If you’re looking for further ideas for what to do around the British Museum, and where to go in London, why not consider Coram’s Fields, a seven-acre playground and park? Plus, if you’re planning a visit to another museum in London, look no further than the Museum of London and the Natural History Museum, both of which will complement your day out at the British Museum superbly.

What to know before you go

  • In line with the latest government guidelines regarding COVID-safety measures, tickets must be pre-booked and face masks are mandatory. British Museum opening hours are currently 10am-5pm Wednesday-Sunday, and 10am-3pm on the first two reopened days of Thursday 27 August and Friday 28 August. The Museum will remain closed Mondays and Tuesdays.
  • The museum has multiple eateries on site, including the Court Café or Coffee Lounge for lighter refreshments, the Great Court Restaurant for a fancier meal or afternoon tea, the Pizzeria for Italian food, Montague Café for a hot drink or a quick bite to eat or hot drink.
  • There are plenty of other food options near the British Museum. Should you visit on a Thursday, the Bloomsbury Farmers Market will be in full swing nearby; if not, there’s a Waitrose for on-the-go options, a Wagamama on Streatham Street or a Pizza Express on Coptic Street.
  • Accessible toilets, baby-changing facilities and baby-feeding areas are dotted around the Museum. You'll find some in the Ford Centre for Young Visitors (level -1), the Great Court (level 0) and East stairs (level 0).
  • There are free BSL and audio descriptive guides to be found from the Great Court information desk: these are available between the hours of 10am-4.30pm.
  • Wheelchairs can also be borrowed but must be pre-booked.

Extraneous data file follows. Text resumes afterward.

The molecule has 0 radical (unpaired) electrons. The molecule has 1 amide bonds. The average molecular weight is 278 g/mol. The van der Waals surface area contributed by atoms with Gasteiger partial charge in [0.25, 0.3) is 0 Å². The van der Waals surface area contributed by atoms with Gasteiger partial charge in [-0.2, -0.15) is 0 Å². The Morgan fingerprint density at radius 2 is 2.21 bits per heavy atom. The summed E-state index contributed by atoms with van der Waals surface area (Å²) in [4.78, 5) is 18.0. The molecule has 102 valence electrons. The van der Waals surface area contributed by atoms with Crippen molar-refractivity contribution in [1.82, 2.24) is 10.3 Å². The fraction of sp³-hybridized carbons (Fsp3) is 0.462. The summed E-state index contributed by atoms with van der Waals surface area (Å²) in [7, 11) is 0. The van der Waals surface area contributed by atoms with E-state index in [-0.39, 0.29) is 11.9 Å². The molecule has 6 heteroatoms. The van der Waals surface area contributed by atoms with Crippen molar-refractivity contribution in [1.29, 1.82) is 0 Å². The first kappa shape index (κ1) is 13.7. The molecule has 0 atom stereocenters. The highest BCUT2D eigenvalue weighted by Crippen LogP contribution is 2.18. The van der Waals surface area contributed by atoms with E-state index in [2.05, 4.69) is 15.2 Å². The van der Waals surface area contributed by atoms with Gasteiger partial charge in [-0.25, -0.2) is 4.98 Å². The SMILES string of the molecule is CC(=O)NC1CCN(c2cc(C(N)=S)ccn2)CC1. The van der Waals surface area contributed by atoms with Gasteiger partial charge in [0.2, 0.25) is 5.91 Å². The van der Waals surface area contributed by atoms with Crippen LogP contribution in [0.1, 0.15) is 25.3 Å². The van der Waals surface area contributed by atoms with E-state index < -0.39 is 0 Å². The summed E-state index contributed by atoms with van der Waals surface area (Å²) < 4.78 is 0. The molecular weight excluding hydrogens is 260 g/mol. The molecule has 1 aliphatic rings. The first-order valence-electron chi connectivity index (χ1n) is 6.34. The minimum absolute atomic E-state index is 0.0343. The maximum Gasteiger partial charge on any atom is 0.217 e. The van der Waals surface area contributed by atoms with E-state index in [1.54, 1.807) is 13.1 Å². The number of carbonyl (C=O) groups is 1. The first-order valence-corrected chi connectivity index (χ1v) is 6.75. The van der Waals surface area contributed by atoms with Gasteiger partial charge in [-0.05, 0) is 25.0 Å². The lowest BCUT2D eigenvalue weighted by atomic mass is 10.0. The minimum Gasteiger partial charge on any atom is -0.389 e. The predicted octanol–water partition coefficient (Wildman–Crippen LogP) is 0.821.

• For guests with buggies or wheelchairs, there’s an easy access route that can be used to enter the museum. 

Getting there

  • The British Museum is in Bloomsbury. Its entrance can be found at Great Russell Street, London, WC1B 3DG, and its exit at Montague Place, London WC1E 7JW. 
  • It's within easy reach of several London Underground stations. Russell Square (Piccadilly line), Holborn (Central and Piccadilly lines) and Goodge Street (Northern line) stations are all under a 10-minute walk away.
  • There are various bus routes within walking distance of the Museum. Buses 1, 8, 19, 25, 38, 55, 98 and 242 run along New Oxford Street. Routes 14, 24, 29, 73, 134 and 390 also pass within walking distance, heading northbound to Tottenham Court Road and southbound to Gower Street.
  • There are bicycle racks available inside the gates of the main entrance on Great Russell Street.
  • Please follow the latest government guidelines if travelling by public transport.
  • If visiting by car, there are no parking facilities offered by the Museum unless you are a guest with access requirements.
  • Blue Badge Parking spaces are available on Montague Place, Montague Street, and Coptic Street but must be pre-booked.

Images © British Museum